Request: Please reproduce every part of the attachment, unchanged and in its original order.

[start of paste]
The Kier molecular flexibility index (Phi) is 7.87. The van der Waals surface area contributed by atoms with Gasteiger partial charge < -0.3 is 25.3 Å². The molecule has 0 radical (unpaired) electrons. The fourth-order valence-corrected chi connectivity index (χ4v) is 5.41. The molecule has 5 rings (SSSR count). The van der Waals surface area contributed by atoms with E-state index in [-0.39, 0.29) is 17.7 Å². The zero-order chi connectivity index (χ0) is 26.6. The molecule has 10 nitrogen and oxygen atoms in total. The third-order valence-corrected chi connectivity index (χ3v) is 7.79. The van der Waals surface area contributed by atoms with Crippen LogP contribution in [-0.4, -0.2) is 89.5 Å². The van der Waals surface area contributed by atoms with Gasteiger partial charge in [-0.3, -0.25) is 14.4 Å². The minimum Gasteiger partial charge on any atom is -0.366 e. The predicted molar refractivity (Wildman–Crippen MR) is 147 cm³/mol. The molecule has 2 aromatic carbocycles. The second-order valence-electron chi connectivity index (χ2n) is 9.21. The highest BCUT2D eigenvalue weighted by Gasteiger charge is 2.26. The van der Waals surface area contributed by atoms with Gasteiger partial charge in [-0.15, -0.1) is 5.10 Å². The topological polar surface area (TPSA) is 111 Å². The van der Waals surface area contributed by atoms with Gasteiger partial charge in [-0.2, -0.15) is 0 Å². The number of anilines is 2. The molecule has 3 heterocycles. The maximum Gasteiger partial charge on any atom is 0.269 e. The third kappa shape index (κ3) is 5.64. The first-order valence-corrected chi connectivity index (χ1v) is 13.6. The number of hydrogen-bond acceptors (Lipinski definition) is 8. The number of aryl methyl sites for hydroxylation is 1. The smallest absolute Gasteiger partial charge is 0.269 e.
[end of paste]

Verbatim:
The Kier molecular flexibility index (Phi) is 7.87. The van der Waals surface area contributed by atoms with Gasteiger partial charge < -0.3 is 25.3 Å². The molecule has 0 radical (unpaired) electrons. The fourth-order valence-corrected chi connectivity index (χ4v) is 5.41. The molecule has 5 rings (SSSR count). The van der Waals surface area contributed by atoms with E-state index in [-0.39, 0.29) is 17.7 Å². The zero-order chi connectivity index (χ0) is 26.6. The molecule has 10 nitrogen and oxygen atoms in total. The third-order valence-corrected chi connectivity index (χ3v) is 7.79. The van der Waals surface area contributed by atoms with Crippen LogP contribution in [-0.4, -0.2) is 89.5 Å². The van der Waals surface area contributed by atoms with Gasteiger partial charge in [-0.3, -0.25) is 14.4 Å². The minimum Gasteiger partial charge on any atom is -0.366 e. The predicted molar refractivity (Wildman–Crippen MR) is 147 cm³/mol. The molecule has 2 aromatic carbocycles. The second-order valence-electron chi connectivity index (χ2n) is 9.21. The highest BCUT2D eigenvalue weighted by Gasteiger charge is 2.26. The van der Waals surface area contributed by atoms with Gasteiger partial charge in [-0.15, -0.1) is 5.10 Å². The topological polar surface area (TPSA) is 111 Å². The van der Waals surface area contributed by atoms with Gasteiger partial charge in [-0.2, -0.15) is 0 Å². The number of anilines is 2. The molecule has 3 heterocycles. The maximum Gasteiger partial charge on any atom is 0.269 e. The third kappa shape index (κ3) is 5.64. The first-order valence-corrected chi connectivity index (χ1v) is 13.6. The number of hydrogen-bond acceptors (Lipinski definition) is 8. The number of aryl methyl sites for hydroxylation is 1. The smallest absolute Gasteiger partial charge is 0.269 e.